We are now firmly in the tropics and making good time to the first site. The wind is at our backs and the sea is still calm. The biggest issue has been problems with our satellite links, which has led to a lack of internet and inability to receive our email and the like.
One of the most expensive items with a ship is fuel, so minimising distance travelled is an important consideration. However, another reason to pick the most efficient route is to maximise the science that can be done. A final consideration is that we need to be back in port for a set date. Hence, there is a lot of discussion about routes and, in our case, the best schedule to pick up the instruments, without spending too much time in the pirate infested waters of the Gulf of Guinea (bit of an exaggeration). Here, Kate and Sai discuss routes on the bridge with Colin, the second officer (mate).
The route we have chosen is shown to the left. We are hugging the coast of Africa in transit to our first station, which is the most northeasterly station. To give you a sense of time, it will take 5.5 days of sailing to get to the first site. An ocean bottom seismometer and magnetotelluric instrument have been deployed at each site (marked by a red triangle). Cutting the diagonal path just above the 15oW, rather than sailing west across the top 4 stations, will save us 12 hours.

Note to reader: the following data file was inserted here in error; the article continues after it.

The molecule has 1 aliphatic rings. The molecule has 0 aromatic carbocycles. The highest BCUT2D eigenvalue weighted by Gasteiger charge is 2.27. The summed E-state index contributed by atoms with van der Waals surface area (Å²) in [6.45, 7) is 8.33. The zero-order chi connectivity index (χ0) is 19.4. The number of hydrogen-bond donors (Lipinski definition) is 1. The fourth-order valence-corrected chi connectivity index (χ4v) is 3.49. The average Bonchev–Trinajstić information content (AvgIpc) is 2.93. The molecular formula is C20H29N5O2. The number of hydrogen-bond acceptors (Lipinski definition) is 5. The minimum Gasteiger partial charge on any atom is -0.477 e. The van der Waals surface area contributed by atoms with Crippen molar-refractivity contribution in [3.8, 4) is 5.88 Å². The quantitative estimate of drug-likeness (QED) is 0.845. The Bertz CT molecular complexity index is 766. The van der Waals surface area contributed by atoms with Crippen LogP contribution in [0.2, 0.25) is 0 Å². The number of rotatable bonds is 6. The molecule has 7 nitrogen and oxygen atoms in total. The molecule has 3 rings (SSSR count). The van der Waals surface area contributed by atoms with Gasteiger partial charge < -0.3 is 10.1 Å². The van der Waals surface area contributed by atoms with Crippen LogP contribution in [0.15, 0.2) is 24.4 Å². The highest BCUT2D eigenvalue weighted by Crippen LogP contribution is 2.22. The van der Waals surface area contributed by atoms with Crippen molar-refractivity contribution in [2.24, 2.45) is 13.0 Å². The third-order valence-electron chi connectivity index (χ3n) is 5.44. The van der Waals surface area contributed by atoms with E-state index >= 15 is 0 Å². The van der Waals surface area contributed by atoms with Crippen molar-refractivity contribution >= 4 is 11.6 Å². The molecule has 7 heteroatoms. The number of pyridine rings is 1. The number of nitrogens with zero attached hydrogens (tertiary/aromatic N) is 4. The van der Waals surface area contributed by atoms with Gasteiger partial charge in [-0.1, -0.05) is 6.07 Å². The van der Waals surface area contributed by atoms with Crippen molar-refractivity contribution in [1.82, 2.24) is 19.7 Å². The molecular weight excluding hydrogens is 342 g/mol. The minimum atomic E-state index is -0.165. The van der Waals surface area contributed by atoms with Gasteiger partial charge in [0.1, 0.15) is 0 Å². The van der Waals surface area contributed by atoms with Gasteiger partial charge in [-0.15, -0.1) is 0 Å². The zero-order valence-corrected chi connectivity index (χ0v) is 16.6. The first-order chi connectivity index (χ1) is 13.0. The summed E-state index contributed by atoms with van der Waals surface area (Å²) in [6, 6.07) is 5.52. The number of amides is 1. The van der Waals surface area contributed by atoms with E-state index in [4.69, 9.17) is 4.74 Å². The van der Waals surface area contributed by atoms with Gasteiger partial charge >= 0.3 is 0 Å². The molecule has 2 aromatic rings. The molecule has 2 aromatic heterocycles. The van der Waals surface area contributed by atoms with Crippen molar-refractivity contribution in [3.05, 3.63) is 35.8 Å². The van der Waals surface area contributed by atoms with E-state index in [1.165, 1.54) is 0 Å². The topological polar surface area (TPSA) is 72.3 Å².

Saving time will enable us to survey the Chain Fracture zone. In comparison to the much larger Romanche Fracture
Zone, relatively little is known about the Chain. The deployment cruise on the Langseth mapped part of the FZ using side-scan sonar and swath bathymetry. We are hoping to have enough time to finish the mapping. The proposed swath lines over the Chain FZ are shown, right.